Video tech to empower Alex teens

Johannesburg, 17 Aug 2012

Telecommunications services provider BT, in partnership with Infinite Family, a US-based non-governmental organisation, yesterday opened a laboratory at Realogile High School, in Alexandra township, which they say aims at giving teenagers an opportunity to access mentors through video technology.

According to the organisations, the new facility uses technology provided by BT to give teens access to high-performance videoconferencing solutions, enabling them to engage with their mentors around the world, share videos and get help with homework remotely by using modern collaboration tools.

The laboratory is the brainchild of Amy Stokes, founder of Infinite Family, which also connects communities ravaged by HIV/Aids in SA through Internet mentoring.

Speaking at the ceremony yesterday, Stokes said the opening of the lab was one of the most important days in the history of Infinite Family. “We have had a dream for the past six years that is only coming alive today,” said Stokes.

“This lab will solve most of the problems that we have faced over the years, especially in regards to having one-on-one mentoring sessions. Now, we will be able to connect with hundreds of children, thanks to the use of technology.”

She also revealed that Infinite Family considers the lab to be a launch pad for resourcefulness among the participating youth. “We aim to build resilience, resourcefulness, as well as responsibility in these children as they turn into young adults,” Stokes noted.

According to Stokes, mentoring via the Internet could positively affect the lives of under-serviced teens. “We are currently working with mentors in 58 countries, including Africa, and 39 in the US.

“Our mentoring technology combines open source components and business applications for face-to-face interactivity. The platform enables private, secure mentoring, as well as community activities.”

She also revealed the labs are mainly targeting apartheid-era townships, informal settlements and disinvested neighbourhoods, where about 68% of the mentees do not live with a parent.

“These labs are also designed to maximise mentoring and educational potential while using passive technologies to reduce energy use,” she explained.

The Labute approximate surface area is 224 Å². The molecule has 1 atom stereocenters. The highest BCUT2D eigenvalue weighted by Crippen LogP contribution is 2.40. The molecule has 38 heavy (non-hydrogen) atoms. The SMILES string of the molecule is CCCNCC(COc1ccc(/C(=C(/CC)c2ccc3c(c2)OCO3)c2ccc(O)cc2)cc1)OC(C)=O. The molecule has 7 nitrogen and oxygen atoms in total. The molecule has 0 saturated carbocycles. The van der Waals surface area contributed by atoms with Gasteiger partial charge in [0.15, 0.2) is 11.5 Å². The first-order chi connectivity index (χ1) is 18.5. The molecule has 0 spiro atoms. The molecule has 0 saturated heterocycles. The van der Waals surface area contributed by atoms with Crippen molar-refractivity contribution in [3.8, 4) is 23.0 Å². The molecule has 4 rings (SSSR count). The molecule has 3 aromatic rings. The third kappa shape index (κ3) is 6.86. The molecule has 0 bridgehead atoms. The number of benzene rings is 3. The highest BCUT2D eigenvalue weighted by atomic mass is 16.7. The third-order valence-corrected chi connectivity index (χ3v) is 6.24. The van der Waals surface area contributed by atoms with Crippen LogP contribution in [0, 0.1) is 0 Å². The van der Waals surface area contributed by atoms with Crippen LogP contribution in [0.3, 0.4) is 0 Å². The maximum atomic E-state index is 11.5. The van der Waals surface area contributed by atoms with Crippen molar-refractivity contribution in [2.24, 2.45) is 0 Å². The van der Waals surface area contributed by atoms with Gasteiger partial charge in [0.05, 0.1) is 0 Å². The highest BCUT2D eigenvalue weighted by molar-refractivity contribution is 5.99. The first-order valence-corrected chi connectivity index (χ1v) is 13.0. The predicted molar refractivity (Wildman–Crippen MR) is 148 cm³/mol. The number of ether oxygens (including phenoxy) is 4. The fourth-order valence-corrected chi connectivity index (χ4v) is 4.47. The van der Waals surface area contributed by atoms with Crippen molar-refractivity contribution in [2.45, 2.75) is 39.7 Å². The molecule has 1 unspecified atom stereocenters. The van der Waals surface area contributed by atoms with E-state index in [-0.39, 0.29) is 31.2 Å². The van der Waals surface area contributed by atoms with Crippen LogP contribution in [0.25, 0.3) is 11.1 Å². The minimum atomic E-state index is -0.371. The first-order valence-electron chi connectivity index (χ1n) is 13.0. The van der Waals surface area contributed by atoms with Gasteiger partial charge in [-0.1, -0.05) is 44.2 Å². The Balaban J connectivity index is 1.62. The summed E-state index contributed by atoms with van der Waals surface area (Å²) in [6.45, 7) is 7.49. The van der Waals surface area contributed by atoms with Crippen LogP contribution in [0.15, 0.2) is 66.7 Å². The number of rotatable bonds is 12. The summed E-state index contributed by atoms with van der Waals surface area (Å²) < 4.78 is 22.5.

Among the energy reduction strategies at the lab is a solar shading canopy and recycled bottle thermal wall, while there are also plans to install solar panels in future.

Stokes also pointed out that their objective for the next five years is to roll out 100 mentoring labs in sub-Saharan Africa capable of serving 11 000 mentees a year.

Also speaking at the event, Keith Matthews, GM, BT sub-Saharan Africa, said: “BT is, once again, proud to collaborate with Infinite Family and be involved in this project, as it reaches the most vulnerable in our society. The project enables youngsters to significantly improve their career prospects by acquiring much-needed computer skills.”

He also pointed out that the opening of the lab was a dream for both organisations, which have been working together for the past three years.

“It is a logical continuation of our local involvement and builds on the previous work BT has done in establishing the Nkosi's Haven Village communications centre.”

Dumisani Mbatha, principal of Realogile High School, expressed his gratitude for the lab, saying: “This laboratory is not a monetary investment that you will all accuse us of squandering in future. This is the best gift that you can give to a human being, for this technology will go all the way in shaping the lives of these children.”

Also at the function was Zodwa Tlale, a board member of the Alexandra Child Care Support Centre, an organisation that works with teenagers in Alexandra.

She said the lab is a First World facility that would certainly change the learning skills of the students.

“These children used to write letters in order to communicate with mentors abroad. However, because of the video and computer technology, the process will be much faster.

“We would want to thank BT and Infinite Family for this gesture because most of these donations are only being done in Soweto communities, while Alex, the oldest township, never receives any,” Tlale concluded.